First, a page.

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Hearing/Hearing Protection

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  • #61
    I'd love to wear some noise cancelling headphones but I just can't afford a pair and the amount I actually get to drum is prohibitive to getting some as well. I tend to just use some Boots foam earplugs; they do the job.
    Less, by simple definition, cannot be more. Seriously. Check the ****ing dictionary.
    Incarnate, Book 1 of Ageless, due Q2-3 2016!


    • #62
      In ear monitors don't destroy your hearing, you turning your in ear monitors up too loud destroys your hearing. I've been using in ears exclusively for the last three years (every show, every practice) at least 3 times a week and I have never had any ear fatigue after playing.

      A note about the e2's (and other in ears), sometimes the form fitting piece (that actually goes into your ear) does not form fit. I know that the scl3's (and I assume the entire scl line) come with multiple styles. Your best bet should be to try one of those. Also, check the technique you're using to insert them into your ear (arm over head, pull ear up).

      One thing I noticed about using too much hearing protection is that it would cause me to play harder and with bad technique just to hear myself (specifically the bass drum). I would feel very tired in my wrists and ankles after practice. I think it's important to note that musician's ear plugs are very useful.


      • #63
        I go to concerts and play gigs with ear plugs in. I love waking up the next day without the ringing. Sorry, but it's just not worth the loss of being able to hear, especially when earplugs are insanely cheap.


        • #64
          I have real bad tinnitis. After playing in bands for 22yrs, plus countless hours in a practice room, I decided many years ago to help protect my hearing. I went to an audiologist and had moulds made of the inside of my ears. They custom make silicon ear plugs with 25DB filters and work extremely well in any setting. You still hear the natural frequencies of everything, just a whole lot quieter. If your serious about protecting your hearing, then I highly recommend these. You can choose different filters also.

          A much cheaper option is buying clear silicon earplugs, normally used for swimmers to keep out water. They come in a pack of 6 or just a pair and easily mould into your canals. There washable, are great for concerts and don't look weird because their clear.
          6x8 Masterworks, 8X8, 10X8, 12X9, 14X11, 16X13, 14X14, 16x16, 22X18, 14X6.5 Snare.
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          • #65
            I am a 20(almost 21!) professional musician, and music student. I spend at minimum of 4 hours a day playing on a kit in a loud environment. After my first year of school I began to notice early signs of Tinnitus and began to take steps to protect from any further hearing damage. I have two pairs of custom ear filters ER15's that are a more shallow canal depth and a pair of ER25's that are a full canal and ear mold. They are both wonderful and I recommend them to everyone, musician or otherwise. If you spend more than an hour a day in a loud environment you are risking permanent hearing loss. Although at $150+ a set I understand they are a little pricey for some. Tell me though, is it worth $150 now to have god hearing 10 or 15 years down the road?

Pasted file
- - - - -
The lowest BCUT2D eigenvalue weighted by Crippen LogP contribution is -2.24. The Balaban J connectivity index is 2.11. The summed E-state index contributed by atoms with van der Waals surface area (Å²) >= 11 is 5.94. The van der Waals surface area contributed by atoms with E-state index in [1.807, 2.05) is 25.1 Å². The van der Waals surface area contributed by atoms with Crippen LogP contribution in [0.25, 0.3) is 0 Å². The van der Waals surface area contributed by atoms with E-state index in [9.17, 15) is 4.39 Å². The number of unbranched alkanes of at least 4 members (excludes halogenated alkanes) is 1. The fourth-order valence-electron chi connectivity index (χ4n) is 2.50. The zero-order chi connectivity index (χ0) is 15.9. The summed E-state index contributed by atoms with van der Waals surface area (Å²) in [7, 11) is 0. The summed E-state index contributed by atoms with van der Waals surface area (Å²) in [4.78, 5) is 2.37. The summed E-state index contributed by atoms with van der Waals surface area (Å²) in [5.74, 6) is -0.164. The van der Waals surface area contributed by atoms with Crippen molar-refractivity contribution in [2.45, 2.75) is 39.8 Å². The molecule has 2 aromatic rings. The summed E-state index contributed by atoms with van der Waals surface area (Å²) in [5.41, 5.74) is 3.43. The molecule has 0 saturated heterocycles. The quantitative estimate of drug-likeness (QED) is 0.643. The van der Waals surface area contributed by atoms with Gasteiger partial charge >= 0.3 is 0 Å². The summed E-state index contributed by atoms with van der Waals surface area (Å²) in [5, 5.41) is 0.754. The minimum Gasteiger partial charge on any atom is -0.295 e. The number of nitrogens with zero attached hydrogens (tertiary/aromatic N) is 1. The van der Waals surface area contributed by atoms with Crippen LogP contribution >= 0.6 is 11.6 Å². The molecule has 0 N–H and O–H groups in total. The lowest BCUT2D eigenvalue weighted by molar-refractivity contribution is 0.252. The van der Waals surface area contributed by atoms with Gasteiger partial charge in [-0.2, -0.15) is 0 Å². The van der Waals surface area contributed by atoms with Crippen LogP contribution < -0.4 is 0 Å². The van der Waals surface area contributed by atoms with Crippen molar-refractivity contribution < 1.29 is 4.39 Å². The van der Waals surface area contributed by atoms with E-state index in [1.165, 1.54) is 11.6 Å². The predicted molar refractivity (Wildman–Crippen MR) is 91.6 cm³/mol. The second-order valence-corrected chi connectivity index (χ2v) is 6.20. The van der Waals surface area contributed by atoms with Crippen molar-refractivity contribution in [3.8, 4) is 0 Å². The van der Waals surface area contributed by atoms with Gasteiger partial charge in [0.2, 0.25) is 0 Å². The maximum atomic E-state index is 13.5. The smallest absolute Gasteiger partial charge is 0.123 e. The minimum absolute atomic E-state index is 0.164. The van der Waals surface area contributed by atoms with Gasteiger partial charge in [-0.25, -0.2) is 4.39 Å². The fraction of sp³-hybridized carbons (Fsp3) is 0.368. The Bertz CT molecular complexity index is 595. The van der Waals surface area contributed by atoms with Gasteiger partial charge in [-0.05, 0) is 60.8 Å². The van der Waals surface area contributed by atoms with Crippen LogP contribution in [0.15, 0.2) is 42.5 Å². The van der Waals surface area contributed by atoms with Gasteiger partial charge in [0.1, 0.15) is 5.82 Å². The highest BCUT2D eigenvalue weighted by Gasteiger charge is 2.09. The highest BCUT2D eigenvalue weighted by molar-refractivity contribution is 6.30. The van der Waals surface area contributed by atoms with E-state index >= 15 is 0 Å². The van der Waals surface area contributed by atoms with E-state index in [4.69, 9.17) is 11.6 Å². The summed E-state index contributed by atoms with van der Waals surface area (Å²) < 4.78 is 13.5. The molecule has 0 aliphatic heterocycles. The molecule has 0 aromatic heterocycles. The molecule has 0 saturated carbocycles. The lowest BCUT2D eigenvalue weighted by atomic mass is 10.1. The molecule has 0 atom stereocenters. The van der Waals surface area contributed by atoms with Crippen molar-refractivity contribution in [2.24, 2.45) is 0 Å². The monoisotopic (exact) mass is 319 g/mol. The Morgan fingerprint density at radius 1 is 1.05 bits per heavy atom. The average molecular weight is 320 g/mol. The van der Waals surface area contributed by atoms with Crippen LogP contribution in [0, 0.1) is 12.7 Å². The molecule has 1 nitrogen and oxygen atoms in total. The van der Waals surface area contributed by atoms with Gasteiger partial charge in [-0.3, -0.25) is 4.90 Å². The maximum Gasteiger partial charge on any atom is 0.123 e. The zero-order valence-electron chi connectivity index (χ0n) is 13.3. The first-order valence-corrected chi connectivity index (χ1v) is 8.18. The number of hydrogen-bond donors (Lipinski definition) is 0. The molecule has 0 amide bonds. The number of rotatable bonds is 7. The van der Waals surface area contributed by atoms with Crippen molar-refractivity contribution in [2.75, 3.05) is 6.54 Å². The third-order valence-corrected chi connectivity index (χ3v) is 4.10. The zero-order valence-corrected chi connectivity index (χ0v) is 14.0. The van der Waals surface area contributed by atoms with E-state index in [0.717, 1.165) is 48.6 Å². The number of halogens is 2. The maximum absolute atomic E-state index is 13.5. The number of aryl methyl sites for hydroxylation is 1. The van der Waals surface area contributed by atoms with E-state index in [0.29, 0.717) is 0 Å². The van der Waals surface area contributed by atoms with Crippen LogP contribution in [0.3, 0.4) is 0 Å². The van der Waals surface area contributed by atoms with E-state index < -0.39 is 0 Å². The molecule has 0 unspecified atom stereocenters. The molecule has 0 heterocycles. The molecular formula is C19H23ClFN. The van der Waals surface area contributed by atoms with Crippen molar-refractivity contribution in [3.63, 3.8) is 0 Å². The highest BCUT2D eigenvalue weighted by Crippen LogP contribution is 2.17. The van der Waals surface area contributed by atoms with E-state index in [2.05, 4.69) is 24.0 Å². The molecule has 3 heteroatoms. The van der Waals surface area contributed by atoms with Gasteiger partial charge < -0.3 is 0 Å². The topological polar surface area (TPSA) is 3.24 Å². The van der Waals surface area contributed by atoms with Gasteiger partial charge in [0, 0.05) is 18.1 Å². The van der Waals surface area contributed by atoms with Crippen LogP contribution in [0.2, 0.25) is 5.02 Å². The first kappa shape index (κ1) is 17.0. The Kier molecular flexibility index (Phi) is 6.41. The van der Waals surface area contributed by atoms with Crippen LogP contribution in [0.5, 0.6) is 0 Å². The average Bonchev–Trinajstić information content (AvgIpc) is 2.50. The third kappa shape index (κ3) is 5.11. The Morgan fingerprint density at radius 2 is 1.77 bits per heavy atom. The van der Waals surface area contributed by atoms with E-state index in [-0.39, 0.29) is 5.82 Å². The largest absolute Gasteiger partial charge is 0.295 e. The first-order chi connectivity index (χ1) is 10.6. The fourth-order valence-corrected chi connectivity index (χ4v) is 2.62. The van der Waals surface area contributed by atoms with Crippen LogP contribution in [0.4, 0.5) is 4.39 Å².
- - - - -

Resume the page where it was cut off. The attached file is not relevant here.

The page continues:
I also use custom molded in ear monitor sleeves. They are like adapters for headphones that block out most outside sound.

            The true beauty behind custom ER's is that you can just slide them in an out. There is not dinking around with rolling foam, or waiting til you have a good seal. They just slide right in and feel great. Another big perk is that you lose hardly any attenuation at audible frequencies. That means no more struggling to hear the bass player, or having to watch your band mates fingers or body language to hear them.

            Hope this helps!
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            • #66
              I use 26dB construction earmuffs? This good? I use regular iPod headphones and it's never too loud. I can hear the drums fine with a good music volume, I hope I'm doing something right.
              Definitive Series Sky Blue - February 2012:)


              • #67
                Originally posted by halfshovel View Post
                Hearing loss is both cumulative and caused by age. Your dad probably has some mild hearing loss, and that, combined with the natural loss that simply comes with age, will likely mean at least partial deafness when he's older. I'm 39, and I've been fairly good about wearing hearing protection, but I know I have a tiny bit of loss, especially in my "monitor ear" (left one) from gigging. I know there has also been damage from recording, because those darn cans are so loud with the click track and all.

                If I hadn't had my hearing tested, I'd swear I haven't lost any hearing. Alas, I have had it tested, and I have lost a little bit. Hearing loss happens so slowly, we don't really notice it until it gets bad.
                Yeah, I agree, I have some slight hearing loss, mostly at the higher end of the spectrum and a load of tinnitus on top of that - now that's only from about 1.5 years (when I first started playing). Now I always use hearing protection for practising and going to gig.
                Originally posted by dwdrummer1991
                And I don't care if you don't like my drumming. I challenge anyone on this forum to a drum-off right now! I have played so long and studied so many different genres of music that I am absolutely proficient with pretty much anything I choose to do.